To this day my family laughs about this story: “Remember that time Analisa lost it because she got a yellow bear?!”
I laugh too. But, I also always feel the urge to reach back and hug 6 year old me.
In first grade, I transferred to a new school; my mom had switched teaching jobs. She saw some value in driving my brother and me to school everyday with her and not worry about making it cross-town to pick us up.
One day, my teacher, Mrs. Garza, had split us up into reading groups. When it was my group’s turn, she scolded us because we weren’t “reading loud enough.” The second time we didn’t read loud enough, Mrs. Garza decided we each deserved “yellow bears” as punishment.
For context: In elementary, we were sent home with a different colored bear every day that was meant to illustrate our behavior and any next steps a child/parent would need to take depending on the severity. Blue bear, you’re golden. Yellow, you’re teetering. Green, probably a conference.
And red? Uh-oh.
That day I got my first yellow bear. I was pissed. My fellow quiet readers and I were unjustly served, but I didn’t have the voice to communicate that quite yet. Instead, I broke out into uncontrollable sobs. It worried Mrs. Garza so much that she called my mother out from her classroom to come and speak to me when offering snacks wouldn’t work as consolation.
This may be the right time to tell you: I have a Mexican mom.
She came over, told me to accept my punishment, and told Mrs. Garza she should feel empowered to discipline me for my actions however she saw fit. And please, please stop bribing me with snacks.
Now, I know that my reaction wasn’t out of fear of authority. Or sadness. I didn’t need snacks, or my mom to come and give me a hug. I just needed to figure out where my words were. I had the 24/7 monologues in my head, and I didn’t know how to get them out. My outburst that day was simply a manifestation of anxiety, and anger. Ironically, people I work with now tend to comment that I’m a “straight shooter.” The truth is that I’ve learned the more plain and honest I am, the easier it is to speak up and get out of my own way. You could call it a defense mechanism, with its roots in that damn yellow bear.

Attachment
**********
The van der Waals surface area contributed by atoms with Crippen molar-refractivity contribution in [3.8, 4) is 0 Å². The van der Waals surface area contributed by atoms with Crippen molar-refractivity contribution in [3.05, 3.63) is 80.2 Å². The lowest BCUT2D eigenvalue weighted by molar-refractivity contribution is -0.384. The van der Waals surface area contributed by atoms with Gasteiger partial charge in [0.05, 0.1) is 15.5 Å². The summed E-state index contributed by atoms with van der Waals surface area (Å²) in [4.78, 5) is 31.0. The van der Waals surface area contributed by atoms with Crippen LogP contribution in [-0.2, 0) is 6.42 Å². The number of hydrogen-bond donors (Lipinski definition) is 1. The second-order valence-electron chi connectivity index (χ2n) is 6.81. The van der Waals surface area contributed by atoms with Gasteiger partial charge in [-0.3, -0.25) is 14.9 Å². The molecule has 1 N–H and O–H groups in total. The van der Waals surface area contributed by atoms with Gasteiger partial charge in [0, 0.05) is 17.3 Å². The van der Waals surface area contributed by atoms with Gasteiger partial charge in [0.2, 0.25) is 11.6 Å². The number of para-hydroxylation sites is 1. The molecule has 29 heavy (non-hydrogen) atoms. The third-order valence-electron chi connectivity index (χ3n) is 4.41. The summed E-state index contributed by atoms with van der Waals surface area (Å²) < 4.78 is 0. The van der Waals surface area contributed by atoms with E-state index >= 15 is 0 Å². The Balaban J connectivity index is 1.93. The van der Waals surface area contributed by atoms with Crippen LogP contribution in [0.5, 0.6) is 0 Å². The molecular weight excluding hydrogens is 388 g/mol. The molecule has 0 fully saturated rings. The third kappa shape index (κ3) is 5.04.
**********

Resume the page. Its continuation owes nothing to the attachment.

While I grew up to be student class president all throughout high school, a co-founder in my early 20s, and a small business owner today— at my core, I’m a Grade A introvert.
That day as a first grader was the first day of the rest of my life being told that introversion was a bad, no-good thing. “Soft spoken people aren’t leaders.” I’d spend the next 20-odd years compensating.
I learned how to turn it “on”, so to speak. Combined with the code-switching— as a Mexican-American woman from the tip of Texas working for majority-white founders and brands coast to coast —I had become quite the chameleon. While this could work to my advantage, I also found it exhausting.
And then in 2018 I lost the job I had in New York. Rather, the role and entire department was essentially dissolved within weeks. It was traumatic, but it helped me realize I had been trying for far too long to fit my personality and skills into a box that just. wasn’t. working.
At that point in my career my confidence was shot. I had spent years letting the wrong people tell me who I was or wasn’t, and not enough time sitting with myself— mostly because I was moving too fast to reach arbitrary goals. I hadn’t stopped to ask what I actually wanted to be doing, and instead kept morphing myself to match the next job description or ask from a manager.